Another Question In A Guardian Headline We Can Answer – No


Betteridge’s Law states that questions in headlines can usually be answered with a no. The more sophisticated version being an injunction to headline writers to not write headlines that can be answered with a no. This being something the subeditors at The Guardian have forgotten:

Could abortion become illegal in America? All signs point to yes

The correct answer is of course no.

To understand this it is necessary to grasp the current situation. Through the 1960s and into the early 70s various states changed their laws upon abortion. It’s not enumerated in the Constitution as something that is for the Federal Government to deal with, it is therefore a state preoccupation. Somewhere like New York State had a modus operandi not dissimilar to today’s in fact. No, not exactly the same and all that but not hugely dissimilar. It was certainly more liberal than some European countries are today.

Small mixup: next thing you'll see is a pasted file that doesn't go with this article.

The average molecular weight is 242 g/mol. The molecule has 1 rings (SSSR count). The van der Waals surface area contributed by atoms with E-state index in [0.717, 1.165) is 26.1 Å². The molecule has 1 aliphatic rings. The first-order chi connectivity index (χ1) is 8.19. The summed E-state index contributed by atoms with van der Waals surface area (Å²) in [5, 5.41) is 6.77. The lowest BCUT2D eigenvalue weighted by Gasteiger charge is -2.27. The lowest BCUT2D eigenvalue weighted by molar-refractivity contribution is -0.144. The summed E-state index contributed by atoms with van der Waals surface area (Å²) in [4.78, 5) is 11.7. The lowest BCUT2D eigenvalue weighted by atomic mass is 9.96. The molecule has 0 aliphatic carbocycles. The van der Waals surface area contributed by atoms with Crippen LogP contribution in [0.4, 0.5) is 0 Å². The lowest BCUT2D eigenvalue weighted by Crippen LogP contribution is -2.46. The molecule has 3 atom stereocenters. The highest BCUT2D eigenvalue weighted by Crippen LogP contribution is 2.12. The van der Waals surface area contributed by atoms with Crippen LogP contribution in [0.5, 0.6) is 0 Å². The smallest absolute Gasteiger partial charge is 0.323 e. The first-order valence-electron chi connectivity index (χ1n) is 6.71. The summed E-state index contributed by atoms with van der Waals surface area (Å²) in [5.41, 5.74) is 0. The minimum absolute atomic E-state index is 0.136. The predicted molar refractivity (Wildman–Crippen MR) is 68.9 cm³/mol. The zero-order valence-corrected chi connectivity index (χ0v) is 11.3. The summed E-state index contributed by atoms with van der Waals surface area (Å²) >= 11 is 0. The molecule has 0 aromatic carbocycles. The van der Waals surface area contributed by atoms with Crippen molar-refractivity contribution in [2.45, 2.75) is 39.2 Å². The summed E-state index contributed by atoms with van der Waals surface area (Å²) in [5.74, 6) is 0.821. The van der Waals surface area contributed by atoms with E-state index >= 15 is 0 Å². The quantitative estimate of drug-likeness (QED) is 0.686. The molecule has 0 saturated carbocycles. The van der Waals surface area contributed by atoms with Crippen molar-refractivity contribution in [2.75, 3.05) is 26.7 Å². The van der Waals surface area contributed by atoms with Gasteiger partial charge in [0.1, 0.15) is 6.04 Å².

Then came Roe v Wade. Which, by finding a constitutional reasoning around abortion, made it that national matter, not a state one. The details remain at state law, sure, but the general presumption must be that it is allowable. It’s a right, see? A constitutional one.

This is important, Because reversing Roe v Wade would not mean making abortion illegal. It would simply return it to being a state matter, not a constitutionally protected right, and the law would be whatever it is that states – presumably democratically implementing the will of the people of that state – decide it should be. As the article itself says:

It could say, for example, that states can decide for themselves whether to ban abortion. This would radically change the legal landscape almost overnight, as blue states would act to protect abortion access, while red states would act to further restrict or prohibit abortion altogether.

No, leave aside all our varied views on abortion itself, whether it should be legal or not and so on. The correct answer to that question in the headline is still no, isn’t it?